Fairhope Writers Cottage program drawing international attention, applications increase

By Guy Busbyguy@gulfcoastmedia.com
Posted 4/8/22

FAIRHOPE — Each month, a writer from around the country, or beyond, spends a month working on their craft in a small century-old cottage tucked away behind the Fairhope Public Library.

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Fairhope Writers Cottage program drawing international attention, applications increase

Posted

FAIRHOPE — Each month, a writer from around the country, or beyond, spends a month working on their craft in a small century-old cottage tucked away behind the Fairhope Public Library.

The Wolff Cottage has been the home to the Fairhope Center for the Writing Arts Writer in Residence program since 2004.

"The purpose is really to produce a place for writers to come and have a place where they can complete what they're working on or start something new," Skip Jones of the center said.

The program closed for about two years during the pandemic, but recently resumed. In March, writer Laura Wolfson, who lives in New York, has been living in the cottage working on her latest project. Wolfson's debut essay collection was "For Single Mothers Working as Train Conductors."

Jones said she has also worked as a Russian translator for Hillary Clinton and has also translated for many Russian-speaking authors.

The April writer will be Julia Claiborne Johnson, who lives in Los Angeles. She is the author of the novels "Be Frank with Me," and "Better Luck Next Time."

"I understand she has two kids and said that she's looking forward to having some time away where she can write," Jones said laughing.

He said authors are asked to have one meeting with a community group during their month, but no other commitments are required. "The idea is to give people a quiet place to get away and work, so we don't ask much more than that," he said.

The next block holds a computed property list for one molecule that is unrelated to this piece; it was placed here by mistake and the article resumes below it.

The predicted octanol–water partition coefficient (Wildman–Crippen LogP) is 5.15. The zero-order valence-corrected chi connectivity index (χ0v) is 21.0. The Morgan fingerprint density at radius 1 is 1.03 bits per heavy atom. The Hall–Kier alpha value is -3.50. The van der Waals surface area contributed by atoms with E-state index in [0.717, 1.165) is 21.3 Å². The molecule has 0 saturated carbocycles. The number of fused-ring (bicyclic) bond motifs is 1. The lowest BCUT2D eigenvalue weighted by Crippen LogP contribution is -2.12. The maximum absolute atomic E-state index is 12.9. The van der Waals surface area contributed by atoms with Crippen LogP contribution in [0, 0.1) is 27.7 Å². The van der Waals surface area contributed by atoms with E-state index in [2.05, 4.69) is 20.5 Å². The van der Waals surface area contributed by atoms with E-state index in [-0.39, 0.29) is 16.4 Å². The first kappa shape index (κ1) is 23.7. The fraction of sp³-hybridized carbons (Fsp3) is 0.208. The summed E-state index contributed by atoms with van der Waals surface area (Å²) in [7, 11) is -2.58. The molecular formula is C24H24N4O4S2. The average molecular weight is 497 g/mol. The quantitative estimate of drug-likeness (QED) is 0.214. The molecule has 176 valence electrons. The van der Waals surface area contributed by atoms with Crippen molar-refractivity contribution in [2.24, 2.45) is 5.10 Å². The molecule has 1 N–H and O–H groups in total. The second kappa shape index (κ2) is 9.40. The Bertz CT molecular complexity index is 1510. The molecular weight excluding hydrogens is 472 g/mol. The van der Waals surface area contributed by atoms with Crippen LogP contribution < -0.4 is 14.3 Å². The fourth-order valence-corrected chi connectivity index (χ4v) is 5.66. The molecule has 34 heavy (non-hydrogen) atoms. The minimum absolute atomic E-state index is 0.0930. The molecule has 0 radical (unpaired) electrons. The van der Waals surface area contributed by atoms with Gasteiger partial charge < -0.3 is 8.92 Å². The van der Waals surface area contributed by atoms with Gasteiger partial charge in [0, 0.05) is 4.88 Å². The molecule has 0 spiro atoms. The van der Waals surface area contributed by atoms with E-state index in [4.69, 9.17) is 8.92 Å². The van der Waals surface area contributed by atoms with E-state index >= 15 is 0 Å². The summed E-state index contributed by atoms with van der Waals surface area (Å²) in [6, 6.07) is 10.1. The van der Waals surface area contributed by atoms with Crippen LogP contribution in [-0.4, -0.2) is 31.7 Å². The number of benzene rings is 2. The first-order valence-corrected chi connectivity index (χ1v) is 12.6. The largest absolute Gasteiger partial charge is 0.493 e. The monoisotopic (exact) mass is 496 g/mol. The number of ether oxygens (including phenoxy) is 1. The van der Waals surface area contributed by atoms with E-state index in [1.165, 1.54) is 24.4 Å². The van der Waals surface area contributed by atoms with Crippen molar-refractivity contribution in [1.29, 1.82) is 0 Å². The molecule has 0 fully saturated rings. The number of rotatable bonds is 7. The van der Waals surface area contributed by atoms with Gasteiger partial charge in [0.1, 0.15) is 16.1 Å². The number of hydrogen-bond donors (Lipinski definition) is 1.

Jones said writers have come to the cottage from as far away as Croatia. Some writers have come back to stay, he said.

"They're surprised sometimes by what they find here," he said. "It's a place where you can get just about anywhere you need just by walking, to the store or anything else. Many of them have liked to walk down to the bay."

The small cottage on School Street was built in the early 1920s next to a pecan processing plant that was known as the old nut factory. The city acquired the property where both buildings were located and announced plans to tear down the structures to construct the new library in 2002.

The house had been vacant for several years and needed major repairs, Jones said.

Local author and publisher Sonny Brewer proposed renovating the cottage and using it as a venue for writers. He proposed that the Fairhope City Council allow the Center for the Writing Arts to lease the house for $1 a year and to renovate the cottage.

"The house had been abandoned since 1995," Jones said. "We probably raised $40,000 to fix it up."

After some city officials questioned the idea, Brewer arranged for Pulitzer Prize winner Rick Bragg, author of "All Over but the Shouting," and other works, to become the first writer in residence.

The city of Fairhope still owns the building. In March, the City Council voted to extend the lease with the center. The city has also announced plans to repair the roof of the cottage.

From 2004 to 2017, two or three writers a year used the cottage, sometimes staying for two or three months. By 2018, the cottage was listed in the Association of Writers and Writing Programs listing of residencies around the country. Since then, the program has had more applicants than time available and writers now stay for one month.

Jones said that with the number of applicants increasing, center members have considered concentrating the program on Southern writers, with an emphasis on authors with a connection to Alabama.

The program is supported by members and community donations. The center is a 501.c.3 charitable non-profit organization.

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